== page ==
Now there are plenty of times when a more significant event triggers a memory and if that memory is painful then it usually doesn’t take much to get flooded with emotion. The reason why I chose to write my blog on this subject this week is that over the weekend I was sorting through my wardrobe in preparation for a short weekend holiday and hidden away in between two dark coats were a pair of beige trousers. Before you jump to the conclusion that I remembered immediately where I was when I committed the crime of buying beige trousers, it wasn’t that, I wore those trousers the night a girlfriend who I loved very much, for want of a better phrase, dumped me. At the time I obviously put the trousers away out of sight and even though this was some time ago now I hadn’t found them since. For a few minutes the memory worked in its typical way, I visualized the night, I had smells and sounds appear out of nowhere in my mind, and there were large lumps of haziness between more specific focused memories. (Then I grabbed them and stuffed them in the bin.)
Now the interesting thing for someone who wants to write about emotions is that we often attach significance to moments that probably weren’t there, we go over certain phrases or looks or movements and wonder if that meant something that we missed at the time, we become personal investigators, sleuths combing through the past, but the fun part is that we don’t need a single piece of evidence! We can make it up as we go along, but of course it has to be based on reality, I can alter the past, I can alter the memory, but what I can’t do is alter what humans feel. I need to make it believable and honest but sourced from a creation of my own.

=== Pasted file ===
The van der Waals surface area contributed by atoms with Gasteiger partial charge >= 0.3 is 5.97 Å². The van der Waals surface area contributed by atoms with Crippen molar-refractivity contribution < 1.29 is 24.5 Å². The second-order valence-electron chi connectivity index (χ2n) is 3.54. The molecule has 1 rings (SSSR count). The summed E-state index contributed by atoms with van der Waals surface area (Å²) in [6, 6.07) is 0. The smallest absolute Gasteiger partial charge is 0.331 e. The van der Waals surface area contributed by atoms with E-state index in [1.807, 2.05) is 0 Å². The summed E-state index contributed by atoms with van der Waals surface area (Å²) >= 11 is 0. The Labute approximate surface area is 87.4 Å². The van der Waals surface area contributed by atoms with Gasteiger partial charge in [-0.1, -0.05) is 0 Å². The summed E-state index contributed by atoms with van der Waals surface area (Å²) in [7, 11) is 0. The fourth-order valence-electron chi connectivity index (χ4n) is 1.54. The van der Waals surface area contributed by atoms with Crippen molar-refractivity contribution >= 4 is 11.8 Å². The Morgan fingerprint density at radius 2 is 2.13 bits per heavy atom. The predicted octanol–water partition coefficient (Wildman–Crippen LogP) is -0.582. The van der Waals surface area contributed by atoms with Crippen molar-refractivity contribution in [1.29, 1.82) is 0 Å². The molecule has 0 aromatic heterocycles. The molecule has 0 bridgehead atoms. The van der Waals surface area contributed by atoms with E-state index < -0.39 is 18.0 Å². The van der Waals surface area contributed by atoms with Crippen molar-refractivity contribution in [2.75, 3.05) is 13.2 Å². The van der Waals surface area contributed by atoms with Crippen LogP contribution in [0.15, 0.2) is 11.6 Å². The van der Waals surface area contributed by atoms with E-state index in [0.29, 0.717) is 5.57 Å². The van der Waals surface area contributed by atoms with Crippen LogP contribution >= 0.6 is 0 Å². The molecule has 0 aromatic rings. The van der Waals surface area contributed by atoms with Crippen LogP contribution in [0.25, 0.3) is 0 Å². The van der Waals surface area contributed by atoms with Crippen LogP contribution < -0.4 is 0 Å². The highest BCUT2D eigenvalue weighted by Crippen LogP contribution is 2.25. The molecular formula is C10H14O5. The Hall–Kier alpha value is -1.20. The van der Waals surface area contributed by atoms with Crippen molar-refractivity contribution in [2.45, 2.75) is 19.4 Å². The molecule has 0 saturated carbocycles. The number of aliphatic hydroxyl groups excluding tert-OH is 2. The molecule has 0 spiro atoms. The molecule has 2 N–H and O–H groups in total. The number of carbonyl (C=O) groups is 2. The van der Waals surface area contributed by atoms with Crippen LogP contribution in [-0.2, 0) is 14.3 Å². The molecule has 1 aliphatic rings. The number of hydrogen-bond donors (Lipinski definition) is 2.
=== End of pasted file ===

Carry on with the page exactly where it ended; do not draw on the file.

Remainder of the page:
Another memory I have is of a friend of mine, Ruairi, buying me a present just before my GCSE exams (around 16 years of age, the last compulsory exams we take before leaving school). He bought me a copy of a Tony Buzan book on how to improve your memory, he bought it I think because his sister had a copy and he thought it was great, something like that (memory can be unreliable ;) I read it and really took it in, I used his principles and techniques and it worked, I think it really helped me study for my exams. So there is always the scientific approach, how we can improve our memory and concentration, but in story telling we want to draw on more than just facts and figures, statistics and so on. We need to combine all factors to allow the readers to immerse themselves without being jolted out of the world we have created because something jars with their sense of realism. On top of that I don’t want my stories to be forced in a certain plot direction because I need to add in my own memories so as to write convincingly, I want to create what I feel is right for that story and have the confidence in my writing to take that character somewhere unexpected.